Thursday, December 27, 2012

Indonesia's Islamic spirit of tolerance

Writing at Secular Right, Andrew Stuttaford quotes Barack Obama on Indonesia:
Those things that I learned to love about Indonesia — that spirit of tolerance that is written into your constitution, symbolized in your mosques and churches and temples standing alongside each other; that spirit that is embodied in your people — that still lives on.
When evaluating flattering fluff like this, my instinct is to try and quantifiably evaluate how much truth, if any, it contains. When the subject is international in scope, the World Values Survey, imperfect and eccentric though it may be, is one of the best places to turn. In the most recent wave spanning the years 2005-2008, it asked respondents in several countries how much they trust people of a different religion than their own. There were four possible responses. I've assigned them scores of 3, 2, 1, and 0 for "trust completely", "trust a little", "trust not very much", and "not trust at all", respectively, to create a simple trust index that shows each country's mean score:

1. Sweden2.03
2. New Zealand2.01
3. France1.99
4. Norway1.90
5. Great Britain1.87
6. Mali*1.85
7. Finland1.85
8. United States1.81
9. Canada1.80
10. Australia1.74
11. Switzerland1.72
12. Andorra1.71
13. South Africa1.70
14. Rwanda1.67
15. Argentina1.63
16. Trinidad and Tobago1.60
17. Burkina Faso1.55
18. Uruguay1.52
19. Ghana1.50
20. Taiwan1.42
21. Serbia1.41
22. Poland1.40
23. Brazil1.40
24. Netherlands1.38
25. Spain1.37
26. India1.36
27. Ethiopia1.36
28. South Korea1.35
29. Bulgaria1.35
30. Indonesia1.32
31. Georgia1.31
32. Germany1.30
33. Ukraine1.27
34. Zambia1.26
35. Italy1.26
36. Malaysia1.23
37. Chile1.21
38. Egypt1.21
39. Thailand1.16
40. Colombia1.15
41. Russia1.15
42. Vietnam1.15
43. Slovenia1.11
44. Romania1.10
45. Jordan1.05
46. Mexico1.02
47. Turkey1.01
48. Cyprus1.00
49. Moldova0.98
50. Morocco0.91
51. Peru0.89
52. China0.89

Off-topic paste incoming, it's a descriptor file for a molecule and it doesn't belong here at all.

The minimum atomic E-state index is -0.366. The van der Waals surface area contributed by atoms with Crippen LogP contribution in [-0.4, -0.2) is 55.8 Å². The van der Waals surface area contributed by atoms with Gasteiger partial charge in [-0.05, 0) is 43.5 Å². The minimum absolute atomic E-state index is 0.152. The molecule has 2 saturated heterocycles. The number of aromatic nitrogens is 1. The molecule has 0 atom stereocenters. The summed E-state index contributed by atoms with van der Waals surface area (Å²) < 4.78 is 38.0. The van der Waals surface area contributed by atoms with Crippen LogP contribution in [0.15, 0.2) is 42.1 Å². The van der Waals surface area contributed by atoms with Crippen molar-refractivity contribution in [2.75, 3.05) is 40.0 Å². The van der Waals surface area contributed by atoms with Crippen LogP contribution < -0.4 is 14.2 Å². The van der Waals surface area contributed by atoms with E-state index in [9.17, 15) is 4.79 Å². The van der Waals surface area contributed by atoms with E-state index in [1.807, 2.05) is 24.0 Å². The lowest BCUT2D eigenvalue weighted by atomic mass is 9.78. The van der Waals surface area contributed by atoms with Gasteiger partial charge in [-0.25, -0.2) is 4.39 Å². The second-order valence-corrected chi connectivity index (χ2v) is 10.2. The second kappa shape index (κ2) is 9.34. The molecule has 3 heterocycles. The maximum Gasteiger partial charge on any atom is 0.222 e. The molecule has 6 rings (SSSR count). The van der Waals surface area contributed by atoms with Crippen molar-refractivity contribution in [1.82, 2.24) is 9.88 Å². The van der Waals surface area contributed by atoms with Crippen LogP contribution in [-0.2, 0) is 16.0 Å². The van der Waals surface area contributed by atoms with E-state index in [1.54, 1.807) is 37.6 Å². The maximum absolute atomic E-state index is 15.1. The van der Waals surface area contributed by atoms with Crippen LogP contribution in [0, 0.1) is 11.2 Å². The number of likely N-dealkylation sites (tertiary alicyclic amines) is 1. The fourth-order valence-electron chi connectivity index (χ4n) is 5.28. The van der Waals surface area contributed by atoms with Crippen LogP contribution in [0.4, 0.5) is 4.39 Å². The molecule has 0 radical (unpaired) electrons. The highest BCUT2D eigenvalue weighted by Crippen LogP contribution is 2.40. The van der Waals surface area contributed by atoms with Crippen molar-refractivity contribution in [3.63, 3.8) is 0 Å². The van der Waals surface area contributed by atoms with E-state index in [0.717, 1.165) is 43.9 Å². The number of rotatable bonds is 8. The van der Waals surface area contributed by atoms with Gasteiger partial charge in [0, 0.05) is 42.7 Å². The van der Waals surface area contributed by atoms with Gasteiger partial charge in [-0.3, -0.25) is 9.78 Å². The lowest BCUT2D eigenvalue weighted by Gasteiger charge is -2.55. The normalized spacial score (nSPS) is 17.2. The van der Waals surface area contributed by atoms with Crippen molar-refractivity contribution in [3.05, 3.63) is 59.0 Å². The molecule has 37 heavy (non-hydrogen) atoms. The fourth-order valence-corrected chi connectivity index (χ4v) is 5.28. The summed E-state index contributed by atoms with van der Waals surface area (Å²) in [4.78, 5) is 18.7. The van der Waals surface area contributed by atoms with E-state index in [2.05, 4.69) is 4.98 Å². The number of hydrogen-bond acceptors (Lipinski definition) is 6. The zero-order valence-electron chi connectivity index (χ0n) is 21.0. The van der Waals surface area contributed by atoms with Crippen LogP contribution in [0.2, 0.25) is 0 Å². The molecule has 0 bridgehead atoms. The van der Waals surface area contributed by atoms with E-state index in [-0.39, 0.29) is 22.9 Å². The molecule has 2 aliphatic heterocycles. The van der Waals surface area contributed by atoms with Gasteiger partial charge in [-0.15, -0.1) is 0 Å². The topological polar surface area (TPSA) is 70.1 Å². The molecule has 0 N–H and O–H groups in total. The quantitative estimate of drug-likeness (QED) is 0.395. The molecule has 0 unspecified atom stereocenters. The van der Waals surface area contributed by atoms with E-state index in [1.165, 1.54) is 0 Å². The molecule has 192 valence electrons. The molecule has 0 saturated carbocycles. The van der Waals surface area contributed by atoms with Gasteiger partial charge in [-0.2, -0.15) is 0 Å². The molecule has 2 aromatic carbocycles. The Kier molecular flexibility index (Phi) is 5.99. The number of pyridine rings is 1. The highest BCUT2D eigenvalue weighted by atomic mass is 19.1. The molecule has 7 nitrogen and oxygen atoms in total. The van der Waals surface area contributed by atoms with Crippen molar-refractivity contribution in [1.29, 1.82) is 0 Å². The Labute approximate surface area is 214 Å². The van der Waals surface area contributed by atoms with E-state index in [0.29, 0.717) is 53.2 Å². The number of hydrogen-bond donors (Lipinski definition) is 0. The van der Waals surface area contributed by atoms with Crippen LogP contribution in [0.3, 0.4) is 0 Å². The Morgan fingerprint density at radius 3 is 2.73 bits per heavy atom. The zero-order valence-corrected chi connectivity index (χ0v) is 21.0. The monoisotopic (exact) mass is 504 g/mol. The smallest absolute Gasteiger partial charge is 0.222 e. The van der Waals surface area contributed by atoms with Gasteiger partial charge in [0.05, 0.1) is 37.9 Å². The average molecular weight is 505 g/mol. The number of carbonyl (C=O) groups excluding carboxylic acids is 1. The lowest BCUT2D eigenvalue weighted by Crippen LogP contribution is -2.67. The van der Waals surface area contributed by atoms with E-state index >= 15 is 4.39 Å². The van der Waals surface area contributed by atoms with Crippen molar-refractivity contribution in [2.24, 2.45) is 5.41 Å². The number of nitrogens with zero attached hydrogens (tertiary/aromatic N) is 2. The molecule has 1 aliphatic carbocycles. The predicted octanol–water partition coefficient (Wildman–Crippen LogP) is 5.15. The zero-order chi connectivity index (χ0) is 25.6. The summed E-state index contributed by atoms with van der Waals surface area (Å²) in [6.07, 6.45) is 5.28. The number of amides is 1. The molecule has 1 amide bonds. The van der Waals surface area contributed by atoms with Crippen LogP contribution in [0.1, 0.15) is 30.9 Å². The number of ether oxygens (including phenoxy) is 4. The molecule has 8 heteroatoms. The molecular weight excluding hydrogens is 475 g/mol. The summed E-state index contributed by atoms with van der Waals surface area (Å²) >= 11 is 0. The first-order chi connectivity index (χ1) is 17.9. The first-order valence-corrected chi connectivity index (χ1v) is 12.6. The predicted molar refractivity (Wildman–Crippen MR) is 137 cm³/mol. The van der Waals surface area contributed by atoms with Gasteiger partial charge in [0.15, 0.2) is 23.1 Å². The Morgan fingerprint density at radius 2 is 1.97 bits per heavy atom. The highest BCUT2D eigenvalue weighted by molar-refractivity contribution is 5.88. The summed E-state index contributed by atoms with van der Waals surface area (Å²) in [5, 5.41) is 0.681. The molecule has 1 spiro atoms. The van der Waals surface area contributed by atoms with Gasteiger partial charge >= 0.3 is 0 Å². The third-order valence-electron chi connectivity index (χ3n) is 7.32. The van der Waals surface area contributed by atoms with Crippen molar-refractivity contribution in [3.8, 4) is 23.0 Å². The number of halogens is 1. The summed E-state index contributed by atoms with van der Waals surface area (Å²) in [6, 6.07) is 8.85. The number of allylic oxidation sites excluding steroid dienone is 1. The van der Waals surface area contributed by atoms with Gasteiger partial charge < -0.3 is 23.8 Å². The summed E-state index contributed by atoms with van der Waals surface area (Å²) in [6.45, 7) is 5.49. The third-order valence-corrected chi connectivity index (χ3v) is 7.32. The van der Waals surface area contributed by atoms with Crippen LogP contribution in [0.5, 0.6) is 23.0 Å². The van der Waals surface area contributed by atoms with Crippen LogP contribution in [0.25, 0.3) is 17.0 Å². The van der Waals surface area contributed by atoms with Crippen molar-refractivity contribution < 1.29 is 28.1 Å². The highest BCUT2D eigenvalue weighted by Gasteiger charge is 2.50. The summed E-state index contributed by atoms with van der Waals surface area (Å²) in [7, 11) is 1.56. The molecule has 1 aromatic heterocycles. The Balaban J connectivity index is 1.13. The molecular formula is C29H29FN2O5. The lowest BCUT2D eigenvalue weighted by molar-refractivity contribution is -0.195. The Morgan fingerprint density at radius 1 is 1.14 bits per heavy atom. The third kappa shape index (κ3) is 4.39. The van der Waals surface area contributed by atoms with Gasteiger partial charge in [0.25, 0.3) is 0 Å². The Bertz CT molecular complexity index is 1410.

Coming in at 30 of 52 countries, Indonesia is rather middling in terms of attitudinal religious tolerance. It does better than four (or possibly five) of the six other Muslim countries on the list--Morocco, Egypt, Jordan, and Turkey. *The data on Mali may have been transcribed backwards. If so, it should be placed in the company of Russia and Vietnam, which means Indonesia deserves its designation as a "moderate Muslim" country. The Mali data may be correct, on the other hand, as its responses are similar to those reported in Burkina Faso, a country that is 60% Muslim. When dealing with reliable data on Africa, a healthy dose of skepticism is always in order.

All religions are not created equal, however, and Indonesia comes in well below the Anglophone (read Christian and post-Christian) nations. By the standards Obama has grown up observing, Indonesian attitudes can hardly be said to foster a "spirit of tolerance".

Parenthetically, the Han Chinese are nationalistic, a substantial number of Germans agree with Thilo Sarrazin, Sweden is the most tolerant place in the universe, and some values do indeed stop at the Rio Grande.

WVS variables used: V129


Noah172 said...

Mexico 1.02: Good thing that place isn't exporting bigots to another nation known for more religious tolerance, eh?

Germany 1.3 (below Indonesia): Still a bunch of Nazis, I see.

France 1.99: Did Le Pen voters and suburban Muslims boycott the poll?

Netherlands 1.38: You go, Geert!

Burkina Faso 1.55: Steve Sailer noted that this place was also high in tolerance for immigrants. Does the cause of gay rights poll well there? Have we found a unicorn: an impoverished black Muslim African nation with a SWPL outlook?

What's made Peru so cranky?

I notice that America's Most Important Ally was not polled on this question. Afraid of the likely results?

Black Death said...

In 2002, bombings on the (predominantly Hindu) island of Bali killed over 200 people. In 2005, bombings killed around 20. All of these attacks were carried out by Islamic terrorists. Why didn't our Dear Leader cite these instances as examples of Indonesia'a "tolerance?" Guess he forgot.

Audacious Epigone said...


Heh, nope. Iran, Jordan, and Indonesia (!) are less tolerant of homosexuality, but Burkina Faso is right behind them.